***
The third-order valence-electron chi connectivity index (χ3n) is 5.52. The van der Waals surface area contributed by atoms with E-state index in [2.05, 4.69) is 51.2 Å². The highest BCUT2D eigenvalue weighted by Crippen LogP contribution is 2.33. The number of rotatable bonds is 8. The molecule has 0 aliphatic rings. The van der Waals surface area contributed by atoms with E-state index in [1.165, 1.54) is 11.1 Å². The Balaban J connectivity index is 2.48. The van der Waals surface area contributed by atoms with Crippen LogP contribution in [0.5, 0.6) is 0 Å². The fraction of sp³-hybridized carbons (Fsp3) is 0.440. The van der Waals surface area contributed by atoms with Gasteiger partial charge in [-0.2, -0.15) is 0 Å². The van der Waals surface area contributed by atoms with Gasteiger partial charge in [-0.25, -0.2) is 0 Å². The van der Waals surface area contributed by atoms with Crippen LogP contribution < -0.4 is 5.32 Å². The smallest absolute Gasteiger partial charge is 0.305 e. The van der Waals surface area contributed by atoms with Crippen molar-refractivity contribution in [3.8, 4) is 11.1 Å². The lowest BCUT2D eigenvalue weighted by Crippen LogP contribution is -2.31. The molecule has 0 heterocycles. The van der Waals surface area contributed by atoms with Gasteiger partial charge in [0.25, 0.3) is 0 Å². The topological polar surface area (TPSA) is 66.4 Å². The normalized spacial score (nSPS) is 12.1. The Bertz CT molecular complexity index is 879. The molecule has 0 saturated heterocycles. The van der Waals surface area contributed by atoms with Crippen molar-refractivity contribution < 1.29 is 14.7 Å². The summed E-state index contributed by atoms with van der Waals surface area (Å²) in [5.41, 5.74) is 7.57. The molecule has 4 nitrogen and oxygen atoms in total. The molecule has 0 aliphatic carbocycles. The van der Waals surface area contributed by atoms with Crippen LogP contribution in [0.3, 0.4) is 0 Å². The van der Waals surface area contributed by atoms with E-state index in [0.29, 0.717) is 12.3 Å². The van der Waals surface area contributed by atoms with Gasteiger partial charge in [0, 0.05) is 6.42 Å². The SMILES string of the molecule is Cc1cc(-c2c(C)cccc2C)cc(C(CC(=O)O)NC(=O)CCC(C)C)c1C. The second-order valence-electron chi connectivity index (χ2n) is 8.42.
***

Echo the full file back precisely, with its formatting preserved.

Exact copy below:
The third-order valence-electron chi connectivity index (χ3n) is 5.52. The van der Waals surface area contributed by atoms with E-state index in [2.05, 4.69) is 51.2 Å². The highest BCUT2D eigenvalue weighted by Crippen LogP contribution is 2.33. The number of rotatable bonds is 8. The molecule has 0 aliphatic rings. The van der Waals surface area contributed by atoms with E-state index in [1.165, 1.54) is 11.1 Å². The Balaban J connectivity index is 2.48. The van der Waals surface area contributed by atoms with Crippen LogP contribution in [0.5, 0.6) is 0 Å². The fraction of sp³-hybridized carbons (Fsp3) is 0.440. The van der Waals surface area contributed by atoms with Gasteiger partial charge in [-0.2, -0.15) is 0 Å². The van der Waals surface area contributed by atoms with Gasteiger partial charge in [-0.25, -0.2) is 0 Å². The van der Waals surface area contributed by atoms with Crippen LogP contribution < -0.4 is 5.32 Å². The smallest absolute Gasteiger partial charge is 0.305 e. The van der Waals surface area contributed by atoms with Crippen molar-refractivity contribution in [3.8, 4) is 11.1 Å². The lowest BCUT2D eigenvalue weighted by Crippen LogP contribution is -2.31. The molecule has 0 heterocycles. The van der Waals surface area contributed by atoms with Gasteiger partial charge in [0.25, 0.3) is 0 Å². The topological polar surface area (TPSA) is 66.4 Å². The normalized spacial score (nSPS) is 12.1. The Bertz CT molecular complexity index is 879. The molecule has 0 saturated heterocycles. The van der Waals surface area contributed by atoms with Crippen molar-refractivity contribution < 1.29 is 14.7 Å². The summed E-state index contributed by atoms with van der Waals surface area (Å²) in [5.41, 5.74) is 7.57. The molecule has 4 nitrogen and oxygen atoms in total. The molecule has 0 aliphatic carbocycles. The van der Waals surface area contributed by atoms with Crippen LogP contribution in [0.3, 0.4) is 0 Å². The van der Waals surface area contributed by atoms with E-state index in [0.29, 0.717) is 12.3 Å². The van der Waals surface area contributed by atoms with Gasteiger partial charge in [0, 0.05) is 6.42 Å². The SMILES string of the molecule is Cc1cc(-c2c(C)cccc2C)cc(C(CC(=O)O)NC(=O)CCC(C)C)c1C. The second-order valence-electron chi connectivity index (χ2n) is 8.42.